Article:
I agree with Cathy, not knowing how much time you have it's tough to give an intelligent answer. If you decide to go, you could connect in Madrid with a fly into Bilbao.
cruiseluv is offline  
Dec 15th, 2009, 11:20 AM
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If you can do it as day trip, do it, you will not be dsapointed. The museum structure is grand..... get into the city a little and have a nice tappas lunch and relax.
seafox is offline  
Dec 16th, 2009, 12:08 PM
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No doubt you must visit either Bilbao or the BAsque Country...a totally different part of Spain, nothing like Madrid or Barcelona. And the area of the world with the highest concentration of Michelin starred restaurants per head. Some info on my blog,, it may be useful on your decision.
mikelg is offline  
Dec 16th, 2009, 02:13 PM
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I would not go to Bilbao/Basque area unless you could give it at least 3 days. Otherwise, save it for another trip.

MichelleY is offline  
Dec 17th, 2009, 06:21 AM
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I'm sure I'm not the only person in the world who is a fan of great architecture who finds the Gehry Guggenheim in Bilbao disappointing as both a building and museum. The building was built to be a tourist attraction and it shows. It's a witty statement, kind of a goof, on "deconstructing" the great Frank Lloyd Wright Guggenheim in New York City, but you can understand that looking at pictures. Seeing the actual building adds little to your understanding of anything. If you do go, be sure to see the Serra installation inside, the only aspect of the interior of any merit. (The Guggenheim Bilbao sometimes hosts traveling exhibits of merit.) The restaurant cafeteria has a menu designed by a celebrity chef, but the food is microwaved. Eat elsewhere.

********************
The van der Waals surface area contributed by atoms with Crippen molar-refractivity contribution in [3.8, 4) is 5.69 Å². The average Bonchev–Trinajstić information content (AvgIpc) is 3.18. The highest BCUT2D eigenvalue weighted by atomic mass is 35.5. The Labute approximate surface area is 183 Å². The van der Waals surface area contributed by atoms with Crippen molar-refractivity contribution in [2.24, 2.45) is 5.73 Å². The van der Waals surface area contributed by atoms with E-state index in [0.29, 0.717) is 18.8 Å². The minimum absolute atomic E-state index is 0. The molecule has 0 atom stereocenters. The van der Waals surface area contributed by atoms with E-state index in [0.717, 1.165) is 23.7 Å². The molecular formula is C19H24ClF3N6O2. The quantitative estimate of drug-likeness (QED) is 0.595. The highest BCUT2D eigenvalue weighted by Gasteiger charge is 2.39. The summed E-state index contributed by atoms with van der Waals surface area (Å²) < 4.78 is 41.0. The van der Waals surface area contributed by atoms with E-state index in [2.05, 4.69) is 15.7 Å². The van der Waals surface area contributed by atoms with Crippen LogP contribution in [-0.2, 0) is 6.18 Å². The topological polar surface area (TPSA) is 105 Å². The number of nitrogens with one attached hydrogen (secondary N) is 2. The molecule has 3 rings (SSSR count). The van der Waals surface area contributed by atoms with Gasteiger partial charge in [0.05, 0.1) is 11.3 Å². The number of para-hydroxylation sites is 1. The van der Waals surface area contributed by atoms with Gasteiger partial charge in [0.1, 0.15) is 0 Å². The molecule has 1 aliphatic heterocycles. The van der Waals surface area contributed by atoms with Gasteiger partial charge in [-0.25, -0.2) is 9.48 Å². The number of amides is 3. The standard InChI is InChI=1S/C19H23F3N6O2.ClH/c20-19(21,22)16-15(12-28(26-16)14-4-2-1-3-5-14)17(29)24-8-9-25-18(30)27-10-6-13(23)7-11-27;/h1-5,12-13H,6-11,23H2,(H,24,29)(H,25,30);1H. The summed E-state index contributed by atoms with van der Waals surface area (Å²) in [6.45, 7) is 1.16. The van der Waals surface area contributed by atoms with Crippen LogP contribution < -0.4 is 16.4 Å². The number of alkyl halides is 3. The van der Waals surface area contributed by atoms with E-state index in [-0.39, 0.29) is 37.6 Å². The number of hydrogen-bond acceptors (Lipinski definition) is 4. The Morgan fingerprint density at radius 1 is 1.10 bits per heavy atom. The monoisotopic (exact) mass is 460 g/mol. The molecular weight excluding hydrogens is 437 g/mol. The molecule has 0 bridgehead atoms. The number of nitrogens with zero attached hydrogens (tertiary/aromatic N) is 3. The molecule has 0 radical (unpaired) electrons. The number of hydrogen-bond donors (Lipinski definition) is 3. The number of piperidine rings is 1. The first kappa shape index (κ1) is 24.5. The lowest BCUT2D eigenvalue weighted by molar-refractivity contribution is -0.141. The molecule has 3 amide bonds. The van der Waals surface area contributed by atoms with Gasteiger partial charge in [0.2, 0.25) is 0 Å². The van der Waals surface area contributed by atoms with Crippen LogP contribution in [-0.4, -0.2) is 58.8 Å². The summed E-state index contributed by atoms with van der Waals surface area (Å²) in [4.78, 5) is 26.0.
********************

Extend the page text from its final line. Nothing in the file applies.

Without knowing more about you and your trip to Spain, it's really impossible to tell you whether it is "worth" it for your trip. How far will you be driving? What is the rest of your trip about? What attracts you to going to Spain? Do you care about modern architecture or Disney buildings? Or Michelin restaurants?
stepsbeyond is offline  
Dec 17th, 2009, 07:54 AM
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I have not been disappointed with the building (as art), but have been disappointed with the works displayed, as I have been with some of the shows in Frank Lloyd Wright's monster in NYC.

Gehry's Guggenheim lead the revitalization, the renaissance, of Bilbao and the Basque country after the decades of oppression by the Franco government. That in itself is enough to praise the inspired design, which, if seen from the proper angle, appears to be a salmon swimming upstream to spawn a new beginning.
Robert2533 is offline  
Dec 17th, 2009, 08:00 AM